Nonbelievers: If someone else's preteen child asks you if God exists, how do you respond?

Public poll, 5 day ending date, yawn.

For purposes of the discussion, let’s assume that the child is under ten years old, that you and the child like one another, and that you are social but not professionally connected to the parents, and that the parents are believers.

Also, after answering, please note if it matters what religion the parents subscribe to–that if, if you’d give a different response to a Unitarian-Universalist, say, than to a Southern Baptist.

Some combination of 3 and 4. I wouldn’t tell them I didn’t believe in God, but I might tell them that nobody knows for sure. That’s what I tell my own kids. I also tell them that it’s something they should really think hard about, and that they’re allowed to believe whatever they want. Depending on what I knew about the parents, though, I might also just try to skip the whole discussion and punt them back to mom.

You left out “ask your parents” without any comment on one’s own beliefs. Also, what about: " A lot of people think different things. What do you think, kiddo? ".

I should comment that as a Buddhist, I am technically not a non-believer.

This scenario happened to me when I attended the RC funeral of a friend’s wife who had died of breast cancer aged 30. Her younger of two daughters asked me if mummy was with god and the angels and would she really see her again. I told her that her mummy and the angels will always be looking down and loving and protecting her.

There are times when its best to keep my own personal non-beliefs to myself and shove them where the sun doesn’t shine for a while.

Either “I don’t believe in any god” or “go ask your parent(s)” depending on who’s asking.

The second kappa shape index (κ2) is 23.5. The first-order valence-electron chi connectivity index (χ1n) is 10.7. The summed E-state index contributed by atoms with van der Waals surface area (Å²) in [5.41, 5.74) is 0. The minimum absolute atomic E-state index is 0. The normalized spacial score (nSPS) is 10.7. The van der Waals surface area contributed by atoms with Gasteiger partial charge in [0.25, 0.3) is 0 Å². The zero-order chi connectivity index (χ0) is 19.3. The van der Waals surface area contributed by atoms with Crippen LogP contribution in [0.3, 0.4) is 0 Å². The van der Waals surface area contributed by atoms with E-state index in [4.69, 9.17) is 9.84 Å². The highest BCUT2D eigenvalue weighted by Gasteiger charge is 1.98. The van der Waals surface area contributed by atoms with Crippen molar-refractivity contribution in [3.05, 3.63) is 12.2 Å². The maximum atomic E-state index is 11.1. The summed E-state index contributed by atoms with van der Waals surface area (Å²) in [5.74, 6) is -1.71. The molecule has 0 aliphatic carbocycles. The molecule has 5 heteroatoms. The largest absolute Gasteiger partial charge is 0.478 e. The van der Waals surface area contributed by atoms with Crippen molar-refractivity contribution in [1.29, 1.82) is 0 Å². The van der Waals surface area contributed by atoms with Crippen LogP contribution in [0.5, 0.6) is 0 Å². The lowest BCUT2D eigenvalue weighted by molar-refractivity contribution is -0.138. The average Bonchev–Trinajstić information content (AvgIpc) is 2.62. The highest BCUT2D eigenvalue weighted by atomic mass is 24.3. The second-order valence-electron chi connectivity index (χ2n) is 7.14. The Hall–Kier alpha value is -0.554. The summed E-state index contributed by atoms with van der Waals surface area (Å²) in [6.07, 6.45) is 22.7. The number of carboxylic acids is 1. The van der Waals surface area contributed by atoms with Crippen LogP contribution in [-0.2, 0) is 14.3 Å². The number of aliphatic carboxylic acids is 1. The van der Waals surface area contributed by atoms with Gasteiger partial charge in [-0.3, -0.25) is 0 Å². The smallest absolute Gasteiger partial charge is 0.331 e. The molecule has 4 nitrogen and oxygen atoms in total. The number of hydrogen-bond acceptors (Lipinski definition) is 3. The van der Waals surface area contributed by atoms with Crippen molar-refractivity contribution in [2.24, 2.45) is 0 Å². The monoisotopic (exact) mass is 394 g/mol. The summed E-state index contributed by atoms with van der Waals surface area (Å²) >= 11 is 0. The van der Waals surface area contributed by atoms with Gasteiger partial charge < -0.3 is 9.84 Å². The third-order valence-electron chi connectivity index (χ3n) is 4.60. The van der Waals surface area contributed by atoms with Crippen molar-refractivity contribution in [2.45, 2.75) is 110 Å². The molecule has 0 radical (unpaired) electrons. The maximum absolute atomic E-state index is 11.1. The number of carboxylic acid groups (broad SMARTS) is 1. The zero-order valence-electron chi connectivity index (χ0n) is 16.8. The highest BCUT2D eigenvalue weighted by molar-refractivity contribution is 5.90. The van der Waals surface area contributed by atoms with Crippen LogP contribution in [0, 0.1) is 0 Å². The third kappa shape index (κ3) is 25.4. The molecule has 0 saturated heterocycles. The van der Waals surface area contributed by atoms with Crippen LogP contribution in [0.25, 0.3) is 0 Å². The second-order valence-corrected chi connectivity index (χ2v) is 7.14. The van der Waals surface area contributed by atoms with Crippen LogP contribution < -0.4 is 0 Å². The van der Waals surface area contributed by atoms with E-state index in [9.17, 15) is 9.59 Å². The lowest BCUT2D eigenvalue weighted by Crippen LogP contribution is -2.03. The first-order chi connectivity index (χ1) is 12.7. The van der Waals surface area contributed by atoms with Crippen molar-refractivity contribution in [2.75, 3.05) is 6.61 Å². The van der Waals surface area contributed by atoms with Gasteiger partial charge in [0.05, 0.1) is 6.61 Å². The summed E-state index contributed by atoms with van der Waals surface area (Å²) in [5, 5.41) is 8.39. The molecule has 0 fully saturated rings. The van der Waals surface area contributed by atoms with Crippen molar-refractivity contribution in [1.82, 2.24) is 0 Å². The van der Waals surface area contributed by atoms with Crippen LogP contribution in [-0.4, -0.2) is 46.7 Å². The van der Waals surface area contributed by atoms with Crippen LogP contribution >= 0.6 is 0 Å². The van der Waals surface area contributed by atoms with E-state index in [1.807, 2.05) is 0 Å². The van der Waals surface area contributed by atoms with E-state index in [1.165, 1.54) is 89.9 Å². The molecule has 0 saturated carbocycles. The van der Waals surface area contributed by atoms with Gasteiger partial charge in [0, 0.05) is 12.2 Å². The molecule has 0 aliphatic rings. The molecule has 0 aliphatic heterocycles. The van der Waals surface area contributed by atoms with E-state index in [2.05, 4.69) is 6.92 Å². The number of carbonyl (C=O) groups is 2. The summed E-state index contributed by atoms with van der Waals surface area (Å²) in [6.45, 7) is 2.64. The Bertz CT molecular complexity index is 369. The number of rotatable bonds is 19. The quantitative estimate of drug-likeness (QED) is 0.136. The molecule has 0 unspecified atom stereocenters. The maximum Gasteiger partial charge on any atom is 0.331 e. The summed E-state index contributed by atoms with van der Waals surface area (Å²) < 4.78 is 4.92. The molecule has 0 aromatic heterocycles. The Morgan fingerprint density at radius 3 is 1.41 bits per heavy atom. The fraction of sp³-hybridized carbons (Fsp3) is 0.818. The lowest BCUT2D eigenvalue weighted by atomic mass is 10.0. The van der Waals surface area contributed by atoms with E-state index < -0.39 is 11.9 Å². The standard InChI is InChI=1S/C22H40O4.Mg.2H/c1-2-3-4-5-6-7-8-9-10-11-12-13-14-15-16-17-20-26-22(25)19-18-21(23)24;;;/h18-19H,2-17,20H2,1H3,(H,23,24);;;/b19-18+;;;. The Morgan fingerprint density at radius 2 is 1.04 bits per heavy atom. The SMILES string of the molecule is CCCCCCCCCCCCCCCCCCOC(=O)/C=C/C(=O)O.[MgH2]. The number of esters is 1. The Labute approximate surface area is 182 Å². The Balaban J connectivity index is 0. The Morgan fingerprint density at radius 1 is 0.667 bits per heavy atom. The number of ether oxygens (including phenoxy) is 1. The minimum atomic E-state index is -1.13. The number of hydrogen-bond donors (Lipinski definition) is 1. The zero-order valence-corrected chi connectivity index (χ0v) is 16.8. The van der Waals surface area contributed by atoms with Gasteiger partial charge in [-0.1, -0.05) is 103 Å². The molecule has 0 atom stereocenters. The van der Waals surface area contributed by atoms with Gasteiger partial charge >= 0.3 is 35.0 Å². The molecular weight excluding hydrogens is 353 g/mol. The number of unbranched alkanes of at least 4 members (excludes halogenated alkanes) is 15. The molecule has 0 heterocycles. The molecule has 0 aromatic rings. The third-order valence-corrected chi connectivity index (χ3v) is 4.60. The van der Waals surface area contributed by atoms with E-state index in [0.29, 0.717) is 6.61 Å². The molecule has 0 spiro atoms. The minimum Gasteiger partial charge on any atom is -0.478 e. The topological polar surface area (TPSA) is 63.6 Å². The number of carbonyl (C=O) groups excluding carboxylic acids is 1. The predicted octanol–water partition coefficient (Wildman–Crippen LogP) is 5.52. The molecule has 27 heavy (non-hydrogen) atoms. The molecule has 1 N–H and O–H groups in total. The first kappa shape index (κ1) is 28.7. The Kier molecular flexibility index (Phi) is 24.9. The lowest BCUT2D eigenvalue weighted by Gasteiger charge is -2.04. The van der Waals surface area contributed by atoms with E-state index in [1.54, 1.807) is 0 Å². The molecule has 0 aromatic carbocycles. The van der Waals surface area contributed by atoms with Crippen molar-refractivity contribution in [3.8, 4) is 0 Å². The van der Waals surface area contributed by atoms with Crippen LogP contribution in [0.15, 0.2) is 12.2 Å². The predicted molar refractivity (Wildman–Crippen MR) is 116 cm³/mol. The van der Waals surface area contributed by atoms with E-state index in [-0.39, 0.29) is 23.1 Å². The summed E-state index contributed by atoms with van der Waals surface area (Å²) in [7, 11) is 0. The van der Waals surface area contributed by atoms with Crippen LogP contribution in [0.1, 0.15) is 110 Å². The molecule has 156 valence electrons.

The religion of the person asking would not affect my answer.

I went with choice # 2. I’m not a rabid atheist but I don’t think that it’s fair to give a watered down answer either. So I would probably answer: " I don’t believe in god because there is no evidence of one existing. Lots of people believe in different things though and you get to choose for yourself."
If mum and dad don’t like it, they can stuff it as far as I’m concerned. I won’t take it upon myself to spoil the party, but if asked I won’t lie either.

I voted “for god’s sake, Rhymer” because

yeah, that.

I answered this Q as a non-christian answering a Christian. Though I now wish i had put other, cuz I like the “what do you think, Kiddo” answer too. But I also like the Agnostic answer of “We don’t know at this time”.

I would say something similar to what Samantha told Tabitha about Santa Claus

Tabitha) But Sidney said that Santa doesn’t exist.

Samantha) I told you before Tabitha, when it comes to Santa, everyone has a right to believe what he or she chooses

OK I watch too much TV, but it’s a pretty good answer none-the-less

I tell them “ask your parents.” I would never tell a child something that may be contrary to what their parents want them to believe. I believe a parent has a divine right to raise their children the way they see fit.

Finally, a poll with a choice I can pick!